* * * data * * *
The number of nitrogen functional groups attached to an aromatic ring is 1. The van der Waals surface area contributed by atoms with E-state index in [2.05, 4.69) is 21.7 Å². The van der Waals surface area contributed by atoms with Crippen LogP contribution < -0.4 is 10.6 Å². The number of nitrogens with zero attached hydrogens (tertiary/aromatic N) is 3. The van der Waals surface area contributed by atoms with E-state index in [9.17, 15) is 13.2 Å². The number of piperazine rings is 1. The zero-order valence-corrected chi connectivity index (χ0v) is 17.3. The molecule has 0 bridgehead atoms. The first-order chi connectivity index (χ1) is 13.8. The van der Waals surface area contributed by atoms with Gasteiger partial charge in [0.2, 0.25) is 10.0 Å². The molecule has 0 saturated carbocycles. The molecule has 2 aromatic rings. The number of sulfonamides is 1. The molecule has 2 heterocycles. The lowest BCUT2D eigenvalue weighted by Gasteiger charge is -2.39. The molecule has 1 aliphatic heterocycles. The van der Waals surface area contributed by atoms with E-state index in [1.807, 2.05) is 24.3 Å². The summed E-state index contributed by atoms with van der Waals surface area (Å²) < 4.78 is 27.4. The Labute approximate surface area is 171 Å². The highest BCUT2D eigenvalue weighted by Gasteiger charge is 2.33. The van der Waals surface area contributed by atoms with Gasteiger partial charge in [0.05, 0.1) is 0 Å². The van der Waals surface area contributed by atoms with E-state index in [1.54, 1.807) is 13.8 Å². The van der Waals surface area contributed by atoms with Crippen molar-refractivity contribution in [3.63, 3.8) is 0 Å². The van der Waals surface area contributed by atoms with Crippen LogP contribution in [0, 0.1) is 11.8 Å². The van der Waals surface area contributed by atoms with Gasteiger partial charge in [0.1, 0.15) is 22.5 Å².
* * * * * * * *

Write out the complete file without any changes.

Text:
The number of nitrogen functional groups attached to an aromatic ring is 1. The van der Waals surface area contributed by atoms with E-state index in [2.05, 4.69) is 21.7 Å². The van der Waals surface area contributed by atoms with Crippen LogP contribution < -0.4 is 10.6 Å². The number of nitrogens with zero attached hydrogens (tertiary/aromatic N) is 3. The van der Waals surface area contributed by atoms with E-state index in [9.17, 15) is 13.2 Å². The number of piperazine rings is 1. The zero-order valence-corrected chi connectivity index (χ0v) is 17.3. The molecule has 0 bridgehead atoms. The first-order chi connectivity index (χ1) is 13.8. The van der Waals surface area contributed by atoms with Gasteiger partial charge in [0.2, 0.25) is 10.0 Å². The molecule has 0 saturated carbocycles. The molecule has 2 aromatic rings. The number of sulfonamides is 1. The molecule has 2 heterocycles. The lowest BCUT2D eigenvalue weighted by Gasteiger charge is -2.39. The molecule has 1 aliphatic heterocycles. The van der Waals surface area contributed by atoms with E-state index in [1.807, 2.05) is 24.3 Å². The summed E-state index contributed by atoms with van der Waals surface area (Å²) < 4.78 is 27.4. The Labute approximate surface area is 171 Å². The highest BCUT2D eigenvalue weighted by Gasteiger charge is 2.33. The van der Waals surface area contributed by atoms with Gasteiger partial charge in [0.05, 0.1) is 0 Å². The van der Waals surface area contributed by atoms with E-state index in [1.54, 1.807) is 13.8 Å². The van der Waals surface area contributed by atoms with Crippen molar-refractivity contribution in [3.63, 3.8) is 0 Å². The van der Waals surface area contributed by atoms with Crippen LogP contribution in [0, 0.1) is 11.8 Å². The van der Waals surface area contributed by atoms with Gasteiger partial charge in [0.1, 0.15) is 22.5 Å².